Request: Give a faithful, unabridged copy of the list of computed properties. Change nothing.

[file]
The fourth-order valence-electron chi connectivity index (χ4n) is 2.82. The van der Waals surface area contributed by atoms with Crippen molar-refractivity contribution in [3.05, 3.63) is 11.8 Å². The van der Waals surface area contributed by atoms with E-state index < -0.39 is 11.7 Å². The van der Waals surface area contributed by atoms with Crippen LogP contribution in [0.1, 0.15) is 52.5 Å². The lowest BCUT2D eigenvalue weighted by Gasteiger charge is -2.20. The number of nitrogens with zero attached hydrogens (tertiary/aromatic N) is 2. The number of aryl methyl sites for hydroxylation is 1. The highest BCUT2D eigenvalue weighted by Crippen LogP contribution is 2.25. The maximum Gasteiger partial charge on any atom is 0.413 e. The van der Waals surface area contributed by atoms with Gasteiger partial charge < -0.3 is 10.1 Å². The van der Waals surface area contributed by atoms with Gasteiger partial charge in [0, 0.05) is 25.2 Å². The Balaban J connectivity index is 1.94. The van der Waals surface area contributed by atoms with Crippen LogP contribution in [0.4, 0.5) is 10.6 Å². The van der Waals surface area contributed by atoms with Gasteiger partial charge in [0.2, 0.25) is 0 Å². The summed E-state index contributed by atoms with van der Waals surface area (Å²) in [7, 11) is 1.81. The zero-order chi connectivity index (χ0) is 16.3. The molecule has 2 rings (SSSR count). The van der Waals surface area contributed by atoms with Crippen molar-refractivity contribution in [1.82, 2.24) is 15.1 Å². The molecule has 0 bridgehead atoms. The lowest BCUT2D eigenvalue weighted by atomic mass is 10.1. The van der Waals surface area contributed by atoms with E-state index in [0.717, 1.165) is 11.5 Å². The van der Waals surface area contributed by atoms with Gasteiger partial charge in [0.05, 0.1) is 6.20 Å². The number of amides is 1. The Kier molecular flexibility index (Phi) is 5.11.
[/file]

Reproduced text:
The fourth-order valence-electron chi connectivity index (χ4n) is 2.82. The van der Waals surface area contributed by atoms with Crippen molar-refractivity contribution in [3.05, 3.63) is 11.8 Å². The van der Waals surface area contributed by atoms with E-state index < -0.39 is 11.7 Å². The van der Waals surface area contributed by atoms with Crippen LogP contribution in [0.1, 0.15) is 52.5 Å². The lowest BCUT2D eigenvalue weighted by Gasteiger charge is -2.20. The number of nitrogens with zero attached hydrogens (tertiary/aromatic N) is 2. The number of aryl methyl sites for hydroxylation is 1. The highest BCUT2D eigenvalue weighted by Crippen LogP contribution is 2.25. The maximum Gasteiger partial charge on any atom is 0.413 e. The van der Waals surface area contributed by atoms with Gasteiger partial charge < -0.3 is 10.1 Å². The van der Waals surface area contributed by atoms with Gasteiger partial charge in [0, 0.05) is 25.2 Å². The Balaban J connectivity index is 1.94. The van der Waals surface area contributed by atoms with Crippen LogP contribution in [0.4, 0.5) is 10.6 Å². The van der Waals surface area contributed by atoms with Gasteiger partial charge in [0.2, 0.25) is 0 Å². The summed E-state index contributed by atoms with van der Waals surface area (Å²) in [7, 11) is 1.81. The zero-order chi connectivity index (χ0) is 16.3. The molecule has 2 rings (SSSR count). The van der Waals surface area contributed by atoms with Crippen molar-refractivity contribution in [1.82, 2.24) is 15.1 Å². The molecule has 0 bridgehead atoms. The lowest BCUT2D eigenvalue weighted by atomic mass is 10.1. The van der Waals surface area contributed by atoms with E-state index in [0.717, 1.165) is 11.5 Å². The van der Waals surface area contributed by atoms with Gasteiger partial charge in [0.05, 0.1) is 6.20 Å². The number of amides is 1. The Kier molecular flexibility index (Phi) is 5.11.